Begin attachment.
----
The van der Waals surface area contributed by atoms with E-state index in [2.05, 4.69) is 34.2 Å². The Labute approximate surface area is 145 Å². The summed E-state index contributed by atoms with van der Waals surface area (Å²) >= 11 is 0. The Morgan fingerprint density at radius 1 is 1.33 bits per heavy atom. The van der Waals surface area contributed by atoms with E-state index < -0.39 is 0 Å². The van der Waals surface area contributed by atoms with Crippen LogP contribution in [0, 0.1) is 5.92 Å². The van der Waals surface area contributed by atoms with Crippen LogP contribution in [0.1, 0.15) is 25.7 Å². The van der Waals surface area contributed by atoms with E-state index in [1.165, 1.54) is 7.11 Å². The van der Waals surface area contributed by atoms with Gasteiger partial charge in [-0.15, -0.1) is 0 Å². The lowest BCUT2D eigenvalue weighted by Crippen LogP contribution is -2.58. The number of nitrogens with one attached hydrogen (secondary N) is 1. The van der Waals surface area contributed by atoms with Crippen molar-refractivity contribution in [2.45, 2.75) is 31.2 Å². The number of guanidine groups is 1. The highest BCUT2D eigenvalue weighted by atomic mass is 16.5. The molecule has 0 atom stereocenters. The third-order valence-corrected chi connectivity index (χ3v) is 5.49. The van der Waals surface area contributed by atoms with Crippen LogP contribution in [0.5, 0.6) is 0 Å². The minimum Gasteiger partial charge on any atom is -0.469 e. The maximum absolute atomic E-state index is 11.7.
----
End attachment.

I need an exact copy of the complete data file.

The van der Waals surface area contributed by atoms with E-state index in [2.05, 4.69) is 34.2 Å². The Labute approximate surface area is 145 Å². The summed E-state index contributed by atoms with van der Waals surface area (Å²) >= 11 is 0. The Morgan fingerprint density at radius 1 is 1.33 bits per heavy atom. The van der Waals surface area contributed by atoms with E-state index < -0.39 is 0 Å². The van der Waals surface area contributed by atoms with Crippen LogP contribution in [0, 0.1) is 5.92 Å². The van der Waals surface area contributed by atoms with Crippen LogP contribution in [0.1, 0.15) is 25.7 Å². The van der Waals surface area contributed by atoms with E-state index in [1.165, 1.54) is 7.11 Å². The van der Waals surface area contributed by atoms with Gasteiger partial charge in [-0.15, -0.1) is 0 Å². The lowest BCUT2D eigenvalue weighted by Crippen LogP contribution is -2.58. The number of nitrogens with one attached hydrogen (secondary N) is 1. The van der Waals surface area contributed by atoms with Crippen molar-refractivity contribution in [2.45, 2.75) is 31.2 Å². The number of guanidine groups is 1. The highest BCUT2D eigenvalue weighted by atomic mass is 16.5. The molecule has 0 atom stereocenters. The third-order valence-corrected chi connectivity index (χ3v) is 5.49. The van der Waals surface area contributed by atoms with Crippen LogP contribution in [0.5, 0.6) is 0 Å². The minimum Gasteiger partial charge on any atom is -0.469 e. The maximum absolute atomic E-state index is 11.7.